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Journal Article

Individual differences in first language acquisition

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Kidd,  Evan
Language Development Department, MPI for Psycholinguistics, Max Planck Society;
Research School of Psychology, Australian National University;
Australian Research Council Centre of Excellence for the Dynamics of Language;

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Citation

Kidd, E., & Donnelly, S. (2019). Individual differences in first language acquisition. Annual Review of Linguistics. Advance online publication. doi:10.1146/annurev-linguistics-011619-030326.


Cite as: http://hdl.handle.net/21.11116/0000-0004-CA41-F
Abstract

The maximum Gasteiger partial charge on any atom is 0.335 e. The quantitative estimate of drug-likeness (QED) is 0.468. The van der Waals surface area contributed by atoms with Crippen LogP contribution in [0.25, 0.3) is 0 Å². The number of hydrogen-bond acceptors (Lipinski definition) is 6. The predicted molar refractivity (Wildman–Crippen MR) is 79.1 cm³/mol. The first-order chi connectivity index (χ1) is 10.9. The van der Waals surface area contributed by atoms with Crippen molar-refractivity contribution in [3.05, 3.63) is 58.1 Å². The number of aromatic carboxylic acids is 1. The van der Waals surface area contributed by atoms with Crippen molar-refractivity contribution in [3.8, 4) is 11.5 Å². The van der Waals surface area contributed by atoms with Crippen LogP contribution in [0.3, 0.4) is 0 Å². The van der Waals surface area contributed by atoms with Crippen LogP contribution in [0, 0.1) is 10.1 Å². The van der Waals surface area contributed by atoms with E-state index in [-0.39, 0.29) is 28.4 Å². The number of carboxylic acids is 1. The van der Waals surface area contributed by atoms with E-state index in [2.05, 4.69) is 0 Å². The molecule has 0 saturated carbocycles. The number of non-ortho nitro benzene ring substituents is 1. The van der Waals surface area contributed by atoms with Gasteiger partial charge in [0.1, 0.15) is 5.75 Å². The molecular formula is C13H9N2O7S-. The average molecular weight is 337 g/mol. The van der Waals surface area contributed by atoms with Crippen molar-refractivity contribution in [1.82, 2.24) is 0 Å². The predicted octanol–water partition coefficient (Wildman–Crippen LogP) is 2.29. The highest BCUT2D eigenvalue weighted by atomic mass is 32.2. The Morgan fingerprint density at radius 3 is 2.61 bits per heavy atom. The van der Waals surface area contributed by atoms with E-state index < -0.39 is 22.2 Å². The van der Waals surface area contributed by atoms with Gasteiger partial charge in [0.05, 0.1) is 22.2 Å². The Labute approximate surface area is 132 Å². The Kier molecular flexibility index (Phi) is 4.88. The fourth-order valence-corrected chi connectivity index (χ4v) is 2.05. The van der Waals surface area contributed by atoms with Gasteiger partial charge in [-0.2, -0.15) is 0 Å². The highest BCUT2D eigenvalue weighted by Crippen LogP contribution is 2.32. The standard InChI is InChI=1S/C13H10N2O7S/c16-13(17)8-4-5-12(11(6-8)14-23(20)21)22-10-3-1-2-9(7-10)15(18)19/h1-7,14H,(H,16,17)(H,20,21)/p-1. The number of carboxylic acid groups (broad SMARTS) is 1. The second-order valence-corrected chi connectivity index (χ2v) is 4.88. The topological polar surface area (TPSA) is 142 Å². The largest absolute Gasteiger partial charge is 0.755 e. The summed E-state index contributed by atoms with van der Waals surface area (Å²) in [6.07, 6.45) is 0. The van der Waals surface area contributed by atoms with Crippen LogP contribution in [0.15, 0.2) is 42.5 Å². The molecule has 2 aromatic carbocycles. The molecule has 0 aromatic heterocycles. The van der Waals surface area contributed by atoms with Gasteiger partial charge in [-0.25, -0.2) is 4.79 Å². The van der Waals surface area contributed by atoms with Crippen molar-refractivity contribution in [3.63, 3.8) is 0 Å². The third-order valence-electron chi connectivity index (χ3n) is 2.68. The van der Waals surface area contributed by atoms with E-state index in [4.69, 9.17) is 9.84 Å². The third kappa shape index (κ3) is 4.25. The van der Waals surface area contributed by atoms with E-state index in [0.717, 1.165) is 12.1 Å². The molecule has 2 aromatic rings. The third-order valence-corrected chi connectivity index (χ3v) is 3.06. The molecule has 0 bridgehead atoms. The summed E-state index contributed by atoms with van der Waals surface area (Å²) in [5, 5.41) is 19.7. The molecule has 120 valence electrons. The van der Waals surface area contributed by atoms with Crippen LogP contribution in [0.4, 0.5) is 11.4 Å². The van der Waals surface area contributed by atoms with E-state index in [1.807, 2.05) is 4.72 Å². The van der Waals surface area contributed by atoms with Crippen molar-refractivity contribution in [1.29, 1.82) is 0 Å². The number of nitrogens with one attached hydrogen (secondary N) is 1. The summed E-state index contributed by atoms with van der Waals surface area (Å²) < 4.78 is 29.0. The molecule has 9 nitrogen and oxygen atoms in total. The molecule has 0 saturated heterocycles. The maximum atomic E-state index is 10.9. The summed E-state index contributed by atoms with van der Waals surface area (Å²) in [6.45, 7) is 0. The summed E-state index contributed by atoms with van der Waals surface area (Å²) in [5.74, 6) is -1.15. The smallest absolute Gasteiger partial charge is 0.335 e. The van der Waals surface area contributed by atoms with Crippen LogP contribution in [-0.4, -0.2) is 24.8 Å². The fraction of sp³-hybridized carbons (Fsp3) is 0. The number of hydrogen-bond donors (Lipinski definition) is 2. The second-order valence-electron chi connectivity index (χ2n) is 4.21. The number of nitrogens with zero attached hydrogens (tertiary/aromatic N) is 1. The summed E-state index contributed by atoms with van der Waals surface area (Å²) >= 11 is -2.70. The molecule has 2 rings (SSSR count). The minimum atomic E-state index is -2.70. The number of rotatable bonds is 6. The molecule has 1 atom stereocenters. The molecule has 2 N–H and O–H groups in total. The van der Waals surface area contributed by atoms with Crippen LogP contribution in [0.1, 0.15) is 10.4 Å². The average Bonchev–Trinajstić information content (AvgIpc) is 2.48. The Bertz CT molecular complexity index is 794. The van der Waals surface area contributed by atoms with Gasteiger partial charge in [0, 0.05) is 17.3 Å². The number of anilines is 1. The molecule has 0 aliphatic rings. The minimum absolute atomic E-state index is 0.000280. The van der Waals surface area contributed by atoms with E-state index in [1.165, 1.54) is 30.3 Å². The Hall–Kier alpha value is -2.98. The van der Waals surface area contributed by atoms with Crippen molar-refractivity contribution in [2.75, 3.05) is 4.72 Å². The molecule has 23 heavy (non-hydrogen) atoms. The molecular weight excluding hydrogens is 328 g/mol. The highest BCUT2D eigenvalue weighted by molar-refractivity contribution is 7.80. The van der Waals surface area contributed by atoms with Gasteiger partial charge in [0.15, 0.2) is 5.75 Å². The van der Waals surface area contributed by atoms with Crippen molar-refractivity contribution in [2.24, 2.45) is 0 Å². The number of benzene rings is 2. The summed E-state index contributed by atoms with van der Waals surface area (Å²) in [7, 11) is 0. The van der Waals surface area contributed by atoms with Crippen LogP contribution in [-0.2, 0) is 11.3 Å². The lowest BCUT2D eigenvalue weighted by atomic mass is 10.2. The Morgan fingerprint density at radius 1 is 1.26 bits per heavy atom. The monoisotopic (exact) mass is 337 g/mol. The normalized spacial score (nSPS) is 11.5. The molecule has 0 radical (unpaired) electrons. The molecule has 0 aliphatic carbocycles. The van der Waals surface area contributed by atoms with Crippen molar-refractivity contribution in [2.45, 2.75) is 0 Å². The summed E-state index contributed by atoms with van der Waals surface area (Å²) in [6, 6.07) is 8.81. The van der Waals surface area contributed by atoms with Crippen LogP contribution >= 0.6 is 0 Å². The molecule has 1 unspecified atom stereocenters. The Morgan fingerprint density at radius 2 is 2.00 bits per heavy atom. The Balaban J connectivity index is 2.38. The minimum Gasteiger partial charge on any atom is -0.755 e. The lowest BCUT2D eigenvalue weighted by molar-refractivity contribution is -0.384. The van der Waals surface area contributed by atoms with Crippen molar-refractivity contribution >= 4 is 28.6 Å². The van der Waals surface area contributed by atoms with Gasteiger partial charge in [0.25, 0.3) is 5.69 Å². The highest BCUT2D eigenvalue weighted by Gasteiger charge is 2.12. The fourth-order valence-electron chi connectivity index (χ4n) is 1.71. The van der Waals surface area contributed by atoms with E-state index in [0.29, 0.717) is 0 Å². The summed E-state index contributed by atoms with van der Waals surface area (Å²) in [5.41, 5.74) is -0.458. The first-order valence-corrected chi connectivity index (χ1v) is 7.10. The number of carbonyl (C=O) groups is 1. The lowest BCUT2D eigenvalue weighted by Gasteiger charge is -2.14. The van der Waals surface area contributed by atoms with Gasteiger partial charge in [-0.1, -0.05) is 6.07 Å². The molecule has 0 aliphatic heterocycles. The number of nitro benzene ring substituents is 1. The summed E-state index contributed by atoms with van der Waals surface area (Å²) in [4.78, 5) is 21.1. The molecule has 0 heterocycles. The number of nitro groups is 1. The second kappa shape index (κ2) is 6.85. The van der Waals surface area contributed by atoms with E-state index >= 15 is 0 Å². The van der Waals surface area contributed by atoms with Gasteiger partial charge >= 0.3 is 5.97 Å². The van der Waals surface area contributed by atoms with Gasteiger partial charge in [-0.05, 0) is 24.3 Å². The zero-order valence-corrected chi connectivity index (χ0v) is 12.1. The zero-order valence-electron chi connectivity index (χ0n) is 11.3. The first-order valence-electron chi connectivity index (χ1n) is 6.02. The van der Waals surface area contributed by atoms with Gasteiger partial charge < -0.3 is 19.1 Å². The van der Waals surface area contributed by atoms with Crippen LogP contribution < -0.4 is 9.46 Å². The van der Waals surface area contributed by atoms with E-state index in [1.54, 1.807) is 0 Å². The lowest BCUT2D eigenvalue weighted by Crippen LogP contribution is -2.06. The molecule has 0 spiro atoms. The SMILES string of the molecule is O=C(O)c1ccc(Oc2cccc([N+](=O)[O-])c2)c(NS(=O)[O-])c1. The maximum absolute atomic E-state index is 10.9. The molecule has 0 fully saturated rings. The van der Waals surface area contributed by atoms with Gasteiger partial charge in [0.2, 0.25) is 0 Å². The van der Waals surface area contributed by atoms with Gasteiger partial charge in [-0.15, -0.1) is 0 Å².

Humans vary in almost every dimension imaginable, and language is no exception. In this article, we review the past research that has focused on individual differences (IDs) in first language acquisition. We first consider how different theoretical traditions in language acquisition treat IDs, and we argue that a focus on IDs is important given its potential to reveal the developmental dynamics and architectural constraints of the linguistic system. We then review IDs research that has examined variation in children’s linguistic input, early speech perception, and vocabulary and grammatical development. In each case, we observe systematic and meaningful variation, such that variation in one domain (e.g., early auditory and speech processing) has meaningful developmental consequences for development in higher-order domains (e.g., vocabulary). The research suggests a high degree of integration across the linguistic system, in which development across multiple linguistic domains is tightly coupled.